Anjan Mitra, executive chef and owner of Dosa, with two popular San Francisco locations, is a fan of the pumpkin. “Pumpkins are one of the most celebrated vegetables in this country,” says the Mumbai-born restaurateur. “They mark the beginning of fall and the start of the holiday season. In Northern California, where you can pretty much get any produce you want year-round, pumpkins are a truly seasonal vegetable being relegated to October, which makes them extremely special.”

Dosa’s dishes represent the traditional styles of Southern Indian cooking and spices inspired by recipes from families of the restaurants’ team of chefs. The menu features plenty of vegetarian options, vegan choices, and happily accommodates various dietary requests such as gluten, egg or nut-free. Fish and meat plates focus on the abundantly diverse culinary heritage of Southern India. Named for the famous fermented crepe made from rice batter and black lentils, Dosa kitchens pride themselves on serving dishes made chiefly with organic, bio-dynamic, free-range and sustainable ingredients.

“The reasons why we love using pumpkin so much at Dosa are because of the color and how well they lend themselves to Indian spices. The lassi, a yogurt drink served at the end of the meal for a cool down after the bold heat of South Indian cuisine is the perfect place to use pumpkin and cardamom,” says Mitra.

Anjan Mitra, Executive Chef/Owner, Dosa Restaurants, San Francisco

Anjan Mitra
Executive Chef/Owner
Dosa on Fillmore
1700 Fillmore St.
San Francisco, CA 94115
(415) 441-3672
Dosa on Valencia
995 Valencia St.
San Francisco, CA 94110
(415) 642-3672

Mitra suggests “The pumpkin poriyal could be used as a vegetable accompaniment to a dinner; at Dosa we serve the poriyal and a pumpkin chutney together in a Dosa. Again, it’s the texture that makes pumpkin a great poriyal vegetable, only in this case the pumpkin is diced and sauteed, so it has a creaminess while retaining some bite.”

Pumpkin Lassi

A pumpkin lassi is a traditional Indian yogurt-based drink, both sweet and deeply refreshing. Though they can be made with mangos, cherries or a variety of other fruits, pumpkin is the perfect option for the spirit of fall.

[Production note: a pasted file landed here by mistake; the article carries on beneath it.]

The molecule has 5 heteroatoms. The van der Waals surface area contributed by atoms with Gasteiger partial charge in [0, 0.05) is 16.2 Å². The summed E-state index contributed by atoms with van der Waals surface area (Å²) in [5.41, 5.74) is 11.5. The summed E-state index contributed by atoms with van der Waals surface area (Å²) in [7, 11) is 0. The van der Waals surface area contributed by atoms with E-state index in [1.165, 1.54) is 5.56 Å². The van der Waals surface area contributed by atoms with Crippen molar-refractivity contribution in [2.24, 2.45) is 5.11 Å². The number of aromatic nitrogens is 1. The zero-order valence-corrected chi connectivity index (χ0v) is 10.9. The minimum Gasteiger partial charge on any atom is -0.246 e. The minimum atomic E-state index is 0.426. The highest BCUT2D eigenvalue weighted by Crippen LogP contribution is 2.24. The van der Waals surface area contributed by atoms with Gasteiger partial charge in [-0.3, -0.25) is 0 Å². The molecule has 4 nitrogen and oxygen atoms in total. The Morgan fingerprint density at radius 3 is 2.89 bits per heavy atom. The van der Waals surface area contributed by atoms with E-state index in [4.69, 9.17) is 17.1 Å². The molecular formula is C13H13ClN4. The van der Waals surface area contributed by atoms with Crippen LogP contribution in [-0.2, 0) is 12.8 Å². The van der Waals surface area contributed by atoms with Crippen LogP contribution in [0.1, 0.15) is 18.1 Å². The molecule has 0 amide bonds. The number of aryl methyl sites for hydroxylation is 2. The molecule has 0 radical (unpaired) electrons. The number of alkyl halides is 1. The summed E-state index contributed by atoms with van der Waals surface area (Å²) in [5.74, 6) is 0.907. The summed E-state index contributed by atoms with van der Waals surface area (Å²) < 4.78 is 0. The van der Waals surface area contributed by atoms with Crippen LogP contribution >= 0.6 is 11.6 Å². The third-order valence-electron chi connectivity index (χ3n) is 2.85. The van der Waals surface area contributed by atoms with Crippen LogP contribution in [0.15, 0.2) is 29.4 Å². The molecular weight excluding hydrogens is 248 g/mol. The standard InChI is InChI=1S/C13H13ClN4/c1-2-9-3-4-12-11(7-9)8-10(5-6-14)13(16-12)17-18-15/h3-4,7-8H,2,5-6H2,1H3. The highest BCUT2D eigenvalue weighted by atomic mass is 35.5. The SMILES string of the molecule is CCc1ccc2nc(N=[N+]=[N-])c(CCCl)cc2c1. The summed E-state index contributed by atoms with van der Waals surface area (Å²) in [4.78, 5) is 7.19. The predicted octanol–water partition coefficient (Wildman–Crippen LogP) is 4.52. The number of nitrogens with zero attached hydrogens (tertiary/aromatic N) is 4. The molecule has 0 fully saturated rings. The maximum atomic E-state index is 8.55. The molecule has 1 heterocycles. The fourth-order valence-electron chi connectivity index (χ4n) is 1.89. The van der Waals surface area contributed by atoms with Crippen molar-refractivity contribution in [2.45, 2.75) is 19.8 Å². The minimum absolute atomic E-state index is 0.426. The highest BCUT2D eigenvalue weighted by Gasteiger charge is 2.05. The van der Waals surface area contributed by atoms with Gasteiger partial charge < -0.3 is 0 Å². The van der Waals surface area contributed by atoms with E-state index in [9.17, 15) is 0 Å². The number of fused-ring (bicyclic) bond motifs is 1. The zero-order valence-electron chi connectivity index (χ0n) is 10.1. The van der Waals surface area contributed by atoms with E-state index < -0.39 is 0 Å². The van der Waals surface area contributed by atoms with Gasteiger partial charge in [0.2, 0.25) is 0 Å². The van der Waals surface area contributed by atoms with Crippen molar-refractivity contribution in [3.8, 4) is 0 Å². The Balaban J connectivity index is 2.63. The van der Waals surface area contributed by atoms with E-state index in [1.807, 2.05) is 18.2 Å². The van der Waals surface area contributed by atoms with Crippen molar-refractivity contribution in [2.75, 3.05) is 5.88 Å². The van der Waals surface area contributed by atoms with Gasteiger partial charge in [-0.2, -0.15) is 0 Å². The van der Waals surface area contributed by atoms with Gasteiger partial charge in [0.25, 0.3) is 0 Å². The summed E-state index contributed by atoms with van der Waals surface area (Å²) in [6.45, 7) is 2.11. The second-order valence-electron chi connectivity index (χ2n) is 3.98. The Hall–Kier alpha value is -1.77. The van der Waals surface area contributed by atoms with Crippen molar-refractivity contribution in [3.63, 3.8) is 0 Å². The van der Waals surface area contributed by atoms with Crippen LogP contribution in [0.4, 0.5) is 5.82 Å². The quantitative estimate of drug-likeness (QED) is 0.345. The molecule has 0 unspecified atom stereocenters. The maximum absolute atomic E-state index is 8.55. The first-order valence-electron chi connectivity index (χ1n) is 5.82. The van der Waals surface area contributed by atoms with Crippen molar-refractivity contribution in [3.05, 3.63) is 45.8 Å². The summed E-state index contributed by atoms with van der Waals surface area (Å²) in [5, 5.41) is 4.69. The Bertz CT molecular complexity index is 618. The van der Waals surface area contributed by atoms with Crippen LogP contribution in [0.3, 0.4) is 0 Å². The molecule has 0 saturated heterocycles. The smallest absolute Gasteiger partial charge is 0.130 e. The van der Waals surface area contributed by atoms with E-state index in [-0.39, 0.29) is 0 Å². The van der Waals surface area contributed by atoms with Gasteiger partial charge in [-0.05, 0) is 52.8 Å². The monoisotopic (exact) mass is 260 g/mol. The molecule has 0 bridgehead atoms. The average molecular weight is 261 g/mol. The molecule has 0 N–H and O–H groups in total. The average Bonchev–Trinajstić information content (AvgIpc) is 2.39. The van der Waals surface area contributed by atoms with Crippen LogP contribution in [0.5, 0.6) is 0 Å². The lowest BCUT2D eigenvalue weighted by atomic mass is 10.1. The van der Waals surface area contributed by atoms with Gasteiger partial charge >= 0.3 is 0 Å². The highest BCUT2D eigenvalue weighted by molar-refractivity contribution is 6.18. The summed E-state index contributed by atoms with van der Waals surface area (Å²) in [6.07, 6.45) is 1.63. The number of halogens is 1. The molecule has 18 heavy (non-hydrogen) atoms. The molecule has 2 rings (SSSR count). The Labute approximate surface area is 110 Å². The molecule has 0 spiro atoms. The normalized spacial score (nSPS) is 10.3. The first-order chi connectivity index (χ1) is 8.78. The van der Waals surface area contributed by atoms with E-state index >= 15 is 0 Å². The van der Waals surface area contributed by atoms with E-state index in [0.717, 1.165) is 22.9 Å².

• 8 pounds yogurt
  • 3/4 pounds sugar
  • 0.5 ounces cardamom powder
  • 3.1 pounds pumpkin puree

Blend and combine all ingredients.

Pumpkin Poriyal 

  • 2 ounces rice bran oil
  • 24 ounces julienne shallots
  • 3.5 pounds medium dice pumpkin
  • 1 ounce salt
  • 0.15 ounces of sliced jalapeño peppers (remove the stem, but leave the seeds)
  • 1.1 ounces grated fresh ginger
  • 0.2 ounces fresh curry leaves
  • 0.05 ounces dried red chiles whole
  • 0.45 ounces mustard seeds
  • 0.15 ounces turmeric powder
  • 1.1 ounces coconut powder
  • 2.2 ounces water
  • 6 ounces jaggery
  • 0.1 ounce cilantro leaves chopped


  • 1. On medium heat saute shallots and pumpkin in oil with salt
  • 2. Once shallots are medium soft add jalepenos, ginger, curry leaves, red chile, mustard seeds, turmeric powder and coconut
  • 3. Stir to combine
  • 4. Add water and jaggery
  • 5. Reduce on low flame until water has evaporated (pumpkin should be cooked through but not mushy, if pumpkin is not cooked through add another ounce of water)
  • 6. Turn flame off and add cilantro
Laurie Jo Miller Farr loves walkable cities. A tourism industry professional and transplanted New Yorker by way of half-a-lifetime in London, she’s writing about the best of the bay and beyond for Bay City Guide, AXS, Examiner and more.